Yeltsin gives disgraced spy chief key post

BORIS YELTSIN yesterday moved to bring order to the chaos caused by his government cull, by saying he will not run again for office and naming a once-disgraced ex-security service chief as Interior Minister.

Despite hints from his aides that he is keeping his options open about a third term, Mr Yeltsin - whose presidency has been overshadowed by ill- health - indicated he will stand down at the next elections in 2000. His government, fired en masse last week, remains in pieces as his inexperienced new Prime Minister, Sergei Kiriyenko, 35, prepares for a confirmation battle with the lower house of parliament.

All the main parliamentary factions have expressed misgivings about his nomination, and the Communists - who hold nearly a third of the seats - have demanded its withdrawal. A vote is due on Friday.

But, as Russia's political circles reel in the aftermath of the government's sacking, one part of the jigsaw slotted into place. The President named as acting Interior Minister Sergei Stepashin, a former head of the counter- intelligence services notorious for his bungled role in the Chechen war.

The 46-year-old lieutenant- general - appointed Justice Minister last year after the previous incumbent was photographed frolicking in a Moscow steam baths with two women - has remained close to Mr Yeltsin, despite a patchy career. In September 1994 he led an operation to arm pro-Moscow Chechen opposition forces with tanks, anti-aircraft missiles, and helicopters.

Although he later criticised Russia's decision to send troops into the republic, starting a 21-month war, he is still blamed by rights groups for his role. Among other things, his agency, then called the FSK, supplied the Kremlin with misleading intelligence about the pro-independence forces. In June 1995 he was sacked after Chechen fighters took 1,500 people hostage in south Russia.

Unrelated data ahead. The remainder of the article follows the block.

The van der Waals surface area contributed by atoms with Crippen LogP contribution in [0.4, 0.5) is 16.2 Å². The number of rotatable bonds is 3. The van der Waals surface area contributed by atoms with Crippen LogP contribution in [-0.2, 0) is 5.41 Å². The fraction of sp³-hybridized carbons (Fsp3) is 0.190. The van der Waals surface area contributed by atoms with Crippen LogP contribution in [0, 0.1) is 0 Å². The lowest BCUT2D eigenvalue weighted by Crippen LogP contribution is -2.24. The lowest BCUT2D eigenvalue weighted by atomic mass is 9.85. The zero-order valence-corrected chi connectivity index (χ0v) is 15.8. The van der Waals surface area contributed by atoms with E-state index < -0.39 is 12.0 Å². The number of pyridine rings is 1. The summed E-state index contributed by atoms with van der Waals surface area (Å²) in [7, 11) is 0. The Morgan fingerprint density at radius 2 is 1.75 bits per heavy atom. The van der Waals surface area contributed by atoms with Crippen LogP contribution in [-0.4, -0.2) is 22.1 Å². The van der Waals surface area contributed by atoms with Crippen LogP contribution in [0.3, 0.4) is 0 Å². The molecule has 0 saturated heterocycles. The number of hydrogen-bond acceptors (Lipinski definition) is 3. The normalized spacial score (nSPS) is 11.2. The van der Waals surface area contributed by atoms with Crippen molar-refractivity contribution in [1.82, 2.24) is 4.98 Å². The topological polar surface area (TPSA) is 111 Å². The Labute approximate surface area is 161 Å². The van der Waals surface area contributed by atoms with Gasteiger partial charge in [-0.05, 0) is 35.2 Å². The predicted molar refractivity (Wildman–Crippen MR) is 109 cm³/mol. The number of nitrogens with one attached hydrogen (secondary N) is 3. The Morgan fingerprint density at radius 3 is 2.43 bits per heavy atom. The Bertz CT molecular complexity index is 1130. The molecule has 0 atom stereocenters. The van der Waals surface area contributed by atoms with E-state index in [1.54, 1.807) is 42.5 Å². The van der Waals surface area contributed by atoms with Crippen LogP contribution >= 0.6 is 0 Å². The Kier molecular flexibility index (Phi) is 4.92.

His appointment indicates his links to the intelligence community are valued by Mr Yeltsin, who, mindful no doubt, of the attempted coup against Mikhail Gorbachev in 1991, has gone to lengths to maintain tight control over the security services.

The minister, whose appointment must be approved by parliament, becomes Russia's chief policeman, a role previously filled by the hawkish Anatoly Kulikov, sacked last week. Mr Stepashin will hope to see Mr Yeltsin through to the end of his presidency in 2000 - if, that is, the President sticks by his words.

Although Mr Yeltsin indicated he would not be running again, he has a record of contradictory behaviour. If no other candidate stands a chance of victory, and his health holds up, he will be under pressure from the ruling elite to change his mind. For now, Mr Yeltsin has tentatively aligned himself with Viktor Chernomyrdin, the ex-prime minister, without giving him unqualified backing.

The sacked prime minister would head the government's election campaign, he said yesterday, before meeting the UN Secretary-General, Kofi Annan. "We need a strong leader and, bearing in mind that I, so to speak, am not taking part in the elections, we need reinforcements. That is why we rearranged the pieces and put everything in place."

Susan Sarandon described David Bowie as
peopleSusan Sarandon reveals more on her David Bowie romance
Arsenal supporters gather for a recent ‘fan party’ in New Jersey
sportDidier Drogba returns to Chelsea on one-year deal
Arts and Entertainment
The Secret Cinema performance of Back to the Future has been cancelled again
Have you tried new the Independent Digital Edition apps?
ebookA unique anthology of reporting and analysis of a crucial period of history
Life and Style
Balmain's autumn/winter 2014 campaign, shot by Mario Sorrenti and featuring Binx Walton, Cara Delevingne, Jourdan Dunn, Ysaunny Brito, Issa Lish and Kayla Scott
fashionHow Olivier Rousteing is revitalising the house of Balmain
Arts and Entertainment
Christian Grey cradles Ana in the Fifty Shades of Grey film
filmFifty Shades of Grey trailer provokes moral outrage in US
BBC broadcaster and presenter Evan Davis, who will be taking over from Jeremy Paxman on Newsnight
peopleForget Paxman - what will Evan Davis be like on Newsnight?
Life and Style
fashionCustomer complained about the visibly protruding ribs
The new dawn heralded by George Osborne has yet to rise
voicesJames Moore: As the Tories rub their hands together, the average voter will be asking why they're not getting a piece of the action
Dejan Lovren celebrates scoring for Southampton although the goal was later credited to Adam Lallana
newsComedy club forced to apologise as maggots eating a dead pigeon fall out of air-conditioning
Arts and Entertainment
Jo Brand says she's mellowed a lot
tvJo Brand says shows encourage people to laugh at the vulnerable